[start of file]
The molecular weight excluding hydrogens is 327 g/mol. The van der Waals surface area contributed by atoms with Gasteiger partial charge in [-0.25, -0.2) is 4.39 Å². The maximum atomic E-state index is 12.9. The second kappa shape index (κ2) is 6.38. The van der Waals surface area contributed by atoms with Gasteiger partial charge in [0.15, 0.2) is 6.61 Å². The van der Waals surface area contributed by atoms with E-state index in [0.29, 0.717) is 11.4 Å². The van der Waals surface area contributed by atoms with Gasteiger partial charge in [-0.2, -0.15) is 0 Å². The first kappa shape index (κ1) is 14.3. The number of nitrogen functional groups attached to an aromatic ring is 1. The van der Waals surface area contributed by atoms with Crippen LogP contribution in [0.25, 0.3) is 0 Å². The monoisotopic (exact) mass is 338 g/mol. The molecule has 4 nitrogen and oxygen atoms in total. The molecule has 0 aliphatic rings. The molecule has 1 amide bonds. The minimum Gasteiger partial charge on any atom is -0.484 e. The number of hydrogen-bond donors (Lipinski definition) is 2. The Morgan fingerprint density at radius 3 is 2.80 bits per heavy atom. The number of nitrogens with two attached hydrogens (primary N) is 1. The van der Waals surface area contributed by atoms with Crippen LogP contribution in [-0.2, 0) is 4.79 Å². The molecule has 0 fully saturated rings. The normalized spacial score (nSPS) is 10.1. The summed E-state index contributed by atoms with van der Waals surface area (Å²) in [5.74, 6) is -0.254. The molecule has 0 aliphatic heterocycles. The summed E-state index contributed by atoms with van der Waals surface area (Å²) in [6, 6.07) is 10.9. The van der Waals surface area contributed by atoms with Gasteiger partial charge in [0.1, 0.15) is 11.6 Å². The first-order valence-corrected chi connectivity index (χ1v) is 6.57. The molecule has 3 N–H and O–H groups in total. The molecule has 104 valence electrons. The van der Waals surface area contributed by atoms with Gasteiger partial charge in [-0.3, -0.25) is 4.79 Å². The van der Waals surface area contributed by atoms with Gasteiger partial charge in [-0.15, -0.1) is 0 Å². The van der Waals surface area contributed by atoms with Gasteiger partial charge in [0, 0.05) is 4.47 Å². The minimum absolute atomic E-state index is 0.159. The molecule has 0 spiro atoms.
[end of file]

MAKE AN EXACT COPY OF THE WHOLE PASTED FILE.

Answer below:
The molecular weight excluding hydrogens is 327 g/mol. The van der Waals surface area contributed by atoms with Gasteiger partial charge in [-0.25, -0.2) is 4.39 Å². The maximum atomic E-state index is 12.9. The second kappa shape index (κ2) is 6.38. The van der Waals surface area contributed by atoms with Gasteiger partial charge in [0.15, 0.2) is 6.61 Å². The van der Waals surface area contributed by atoms with E-state index in [0.29, 0.717) is 11.4 Å². The van der Waals surface area contributed by atoms with Gasteiger partial charge in [-0.2, -0.15) is 0 Å². The first kappa shape index (κ1) is 14.3. The number of nitrogen functional groups attached to an aromatic ring is 1. The van der Waals surface area contributed by atoms with Crippen LogP contribution in [0.25, 0.3) is 0 Å². The monoisotopic (exact) mass is 338 g/mol. The molecule has 4 nitrogen and oxygen atoms in total. The molecule has 0 aliphatic rings. The molecule has 1 amide bonds. The minimum Gasteiger partial charge on any atom is -0.484 e. The number of hydrogen-bond donors (Lipinski definition) is 2. The Morgan fingerprint density at radius 3 is 2.80 bits per heavy atom. The number of nitrogens with two attached hydrogens (primary N) is 1. The van der Waals surface area contributed by atoms with Crippen LogP contribution in [-0.2, 0) is 4.79 Å². The molecule has 0 fully saturated rings. The normalized spacial score (nSPS) is 10.1. The summed E-state index contributed by atoms with van der Waals surface area (Å²) in [5.74, 6) is -0.254. The molecule has 0 aliphatic heterocycles. The summed E-state index contributed by atoms with van der Waals surface area (Å²) in [6, 6.07) is 10.9. The van der Waals surface area contributed by atoms with Gasteiger partial charge in [0.1, 0.15) is 11.6 Å². The first-order valence-corrected chi connectivity index (χ1v) is 6.57. The molecule has 3 N–H and O–H groups in total. The molecule has 104 valence electrons. The van der Waals surface area contributed by atoms with Gasteiger partial charge in [-0.3, -0.25) is 4.79 Å². The van der Waals surface area contributed by atoms with Gasteiger partial charge in [-0.15, -0.1) is 0 Å². The van der Waals surface area contributed by atoms with Gasteiger partial charge in [0, 0.05) is 4.47 Å². The minimum absolute atomic E-state index is 0.159. The molecule has 0 spiro atoms.